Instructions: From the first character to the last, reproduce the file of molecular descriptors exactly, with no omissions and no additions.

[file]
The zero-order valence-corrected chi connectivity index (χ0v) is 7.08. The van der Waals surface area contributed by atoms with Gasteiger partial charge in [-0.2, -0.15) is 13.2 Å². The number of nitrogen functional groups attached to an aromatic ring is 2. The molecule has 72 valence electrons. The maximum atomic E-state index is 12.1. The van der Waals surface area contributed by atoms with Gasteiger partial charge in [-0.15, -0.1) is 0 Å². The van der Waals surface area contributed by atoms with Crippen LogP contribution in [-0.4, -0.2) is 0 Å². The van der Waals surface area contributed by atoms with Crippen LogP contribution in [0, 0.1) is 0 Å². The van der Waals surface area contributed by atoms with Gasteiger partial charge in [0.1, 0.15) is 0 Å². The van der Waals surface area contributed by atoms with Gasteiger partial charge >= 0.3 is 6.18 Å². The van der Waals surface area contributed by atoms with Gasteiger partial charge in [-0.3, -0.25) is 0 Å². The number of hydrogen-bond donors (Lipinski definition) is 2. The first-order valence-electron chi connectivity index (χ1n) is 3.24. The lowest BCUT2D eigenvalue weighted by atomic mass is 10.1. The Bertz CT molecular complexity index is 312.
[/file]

The zero-order valence-corrected chi connectivity index (χ0v) is 7.08. The van der Waals surface area contributed by atoms with Gasteiger partial charge in [-0.2, -0.15) is 13.2 Å². The number of nitrogen functional groups attached to an aromatic ring is 2. The molecule has 72 valence electrons. The maximum atomic E-state index is 12.1. The van der Waals surface area contributed by atoms with Gasteiger partial charge in [-0.15, -0.1) is 0 Å². The van der Waals surface area contributed by atoms with Crippen LogP contribution in [-0.4, -0.2) is 0 Å². The van der Waals surface area contributed by atoms with Crippen LogP contribution in [0, 0.1) is 0 Å². The van der Waals surface area contributed by atoms with Gasteiger partial charge in [0.1, 0.15) is 0 Å². The van der Waals surface area contributed by atoms with Gasteiger partial charge >= 0.3 is 6.18 Å². The van der Waals surface area contributed by atoms with Gasteiger partial charge in [-0.3, -0.25) is 0 Å². The number of hydrogen-bond donors (Lipinski definition) is 2. The first-order valence-electron chi connectivity index (χ1n) is 3.24. The lowest BCUT2D eigenvalue weighted by atomic mass is 10.1. The Bertz CT molecular complexity index is 312.